De Selys Longchamps, Jean Michel Paul, Baron.

Back to all people

De Selys Longchamps, Jean Michel Paul, born 31-05-1912, in Brussel  the son of Major of the Cavalry Baron (from 1958 Count) Raymond de Selys Longchamps (1880-1966) and his wife Emilie de Theux de Meylandt et Monjardin (1880-1972). He was a trained rider from a young age and by the time he was only 16 he was already competing in several competitions. It was therefore logical that Selys joined the First Regiment of Guides in July 1933 for his military service. He rose to (reserve) lieutenant.

De Selys’ secondary studies at the abbey school of Maredsous and at the Collège Cardinal Mercier in Braine-l’Alleud did not yield any remarkable results. He followed commercial sciences at the Catholic University of Leuven for two years, but did not obtain a diploma. He then went to work for the Banque du Crédit Anversois. When Germany attacked Belgium on 10–05-1940, Selys had been called up again in the armored troops of the First Regiment of Guides. He fought as a machine gunner for more than eighteen days.

On 28-05-1940, the Belgian army capitulated. De Selys was then in East Flanders. He moved to De Panne and was able to sail to Margate on 29 May. After staying with other Belgian soldiers in Tenby for a few days, he sailed back to Brest and joined the French army. After the Armistice of June 18, he traveled around, from France to Gibraltar, Oran, Marseille, Casablanca, Tangier, Gibraltar, finally landing in Glasgow on 25-12-1940. He volunteered at the Royal Air Force, Belgian section. He started his training and after obtaining the necessary pilot’s licenses he was assigned to Squadron 609   at Biggin Hill. under command of S/Ldr. C.J.G. “Windmill” Demoulin, DFC   In 1942 he was promoted to Flight Commander and flew (more than 702 flight hours) a Hawker Typhoon fighter plane.

With this aircraft De Selys fought against German bombers. His record included shooting down two German aircraft and destroying numerous ground targets in France, Belgium and the Netherlands. Selys was known as an aristocrat, dignified and somewhat old-fashioned. For example, he still wore the officer uniform of the Belgian army at ceremonies.

At the end of 1942 he hatched the idea, as the diary of his squadron states, ‘dealing a punch that will boost Belgian morale’. In the early morning of Wednesday 20 January 1943 there was good visibility and he took off. His plane was equipped with four 20mm Hispano guns, which could fire 650 rounds per minute. Together with another pilot, he first completed the assigned mission, targeting a number of targets around Ghent and Kortrijk. His colleague then flew back to England, but De Selys continued on his way to Brussels, meeting no German resistance.

In the capital, which he knew very well, De Selys flew to Avenue Louise. When the tall building of Gestapo headquarters at number 453

  came into his sights, he dived towards it and fired his four guns. The accuracy of his fire was so great that no neighboring house was hit. Bombs were not used as they were not on board after the earlier deployment in Ghent.

De Selys then flew close to the roofs a few times, opened the cockpit and threw a large Belgian flag above the royal palace and a Union Jack a little further. On the way back he threw out a thousand Belgian flags.

The arrival of De Selys had lured several Germans to the windows, causing his board fire to kill five and wound four, including several senior citizens. In particular, the deaths of SS-Sturmbannführer Alfred Thomas, head of the SD, and SS-Obersturmführer Werner Vogt, head of the Security Police, is believed to have an impact on German security policy in Belgium and northern France. The Brussels Sipo-SD was disrupted for six weeks and moved to a less exposed location a little further away.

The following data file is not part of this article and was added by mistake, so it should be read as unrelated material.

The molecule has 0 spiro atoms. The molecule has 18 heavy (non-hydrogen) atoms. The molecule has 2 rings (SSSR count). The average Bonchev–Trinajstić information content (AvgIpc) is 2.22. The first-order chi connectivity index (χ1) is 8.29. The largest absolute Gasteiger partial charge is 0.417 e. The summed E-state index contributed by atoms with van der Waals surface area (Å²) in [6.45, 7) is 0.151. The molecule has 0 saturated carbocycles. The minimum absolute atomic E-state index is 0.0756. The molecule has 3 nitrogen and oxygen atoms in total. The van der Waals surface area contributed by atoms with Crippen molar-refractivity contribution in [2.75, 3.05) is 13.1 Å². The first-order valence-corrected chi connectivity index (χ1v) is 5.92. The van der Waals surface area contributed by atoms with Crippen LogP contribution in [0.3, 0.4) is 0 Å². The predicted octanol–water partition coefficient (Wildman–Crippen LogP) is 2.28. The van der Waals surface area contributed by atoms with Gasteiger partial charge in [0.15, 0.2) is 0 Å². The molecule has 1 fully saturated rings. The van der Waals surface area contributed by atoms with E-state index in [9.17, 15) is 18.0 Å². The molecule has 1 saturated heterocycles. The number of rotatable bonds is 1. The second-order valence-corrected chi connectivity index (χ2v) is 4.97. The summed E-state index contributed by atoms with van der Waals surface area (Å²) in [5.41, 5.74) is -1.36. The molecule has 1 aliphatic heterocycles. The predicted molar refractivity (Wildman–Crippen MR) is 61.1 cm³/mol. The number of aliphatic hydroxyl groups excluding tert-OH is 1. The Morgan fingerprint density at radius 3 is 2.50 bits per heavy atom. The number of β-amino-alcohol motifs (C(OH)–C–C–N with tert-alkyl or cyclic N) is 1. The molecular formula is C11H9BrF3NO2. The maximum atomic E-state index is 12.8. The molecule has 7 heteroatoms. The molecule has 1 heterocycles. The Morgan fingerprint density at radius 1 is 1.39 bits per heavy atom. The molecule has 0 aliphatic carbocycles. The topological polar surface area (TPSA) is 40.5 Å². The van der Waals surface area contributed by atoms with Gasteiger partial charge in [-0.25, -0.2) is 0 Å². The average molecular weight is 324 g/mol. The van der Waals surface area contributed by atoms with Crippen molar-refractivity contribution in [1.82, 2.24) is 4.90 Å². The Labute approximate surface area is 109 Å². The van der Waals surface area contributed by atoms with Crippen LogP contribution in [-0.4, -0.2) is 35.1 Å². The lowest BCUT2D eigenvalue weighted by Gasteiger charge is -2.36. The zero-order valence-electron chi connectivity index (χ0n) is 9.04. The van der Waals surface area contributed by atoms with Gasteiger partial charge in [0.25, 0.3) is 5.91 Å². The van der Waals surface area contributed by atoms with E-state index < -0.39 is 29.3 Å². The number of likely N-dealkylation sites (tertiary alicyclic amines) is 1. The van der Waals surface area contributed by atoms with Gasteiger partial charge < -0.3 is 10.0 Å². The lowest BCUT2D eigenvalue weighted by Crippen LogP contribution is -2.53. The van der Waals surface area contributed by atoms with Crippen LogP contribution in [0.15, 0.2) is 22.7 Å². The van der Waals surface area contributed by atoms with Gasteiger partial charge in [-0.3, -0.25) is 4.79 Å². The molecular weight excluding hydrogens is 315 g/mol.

After his action, De Selys returned to England just before German fighters could intercept him. The flight, which lasted from 8:32 am to 9:44 am, was seen as an act of heroism, but also had negative consequences for De Selys: he was reprimanded for flying on his own and taking unnecessary risks. In addition, he was demoted to Pilot Officer and transferred from Squadron 609 to Squadron 3. However, three months later he was awarded a high decoration, the Distinguished Flying Cross.

Death and burial ground of Jean Michel Paul de Selys Longchamps.

In the night of 15 to 16 August 1943 he died after a mission over Ostend. Its landing gear had been shelled by German anti-aircraft defense forces and was badly damaged, causing the aircraft to split in two and crash upon landing at Manston airport. Jean de Selys was killed instantly. He was buried at the war cemetery of Minster-in-Thanet (near the airport, now the airport for Kent).

After the war, De Selys became a posthumous knight in the Order of Leopold with palm. It is in great honor to him that in 1958 his father was granted the title of Earl, transferable to the eldest son. Near the airport of Bierset (Grâce-Hollogne) a street was named after him. A family of resistanceJean de Selys Longchamps’ sister and brothers were also active in the Resistance: Baroness Monique de Selys Longchamps, Ambassador François de Selys Longchamps and Baron Ede de Selys Longchamps.

A gilded bronze bust of the aviator on a bluestone pedestal can be seen on a small bed in the median strip of Avenue Louise in Brussels. Unveiled in 1993, the sculpture is the work of sculptor Paul Boedts, who was born in the Brussels municipality of Ixelles. Furthermore, on the facade of the building where the Gestapo headquarters was located during the war years, a memorial plaque commemorates the writ of Jean de Selys Longchamps.

Message(s), tips or interesting graves for the webmaster:


Share on :


Leave a Reply

Your email address will not be published. Required fields are marked *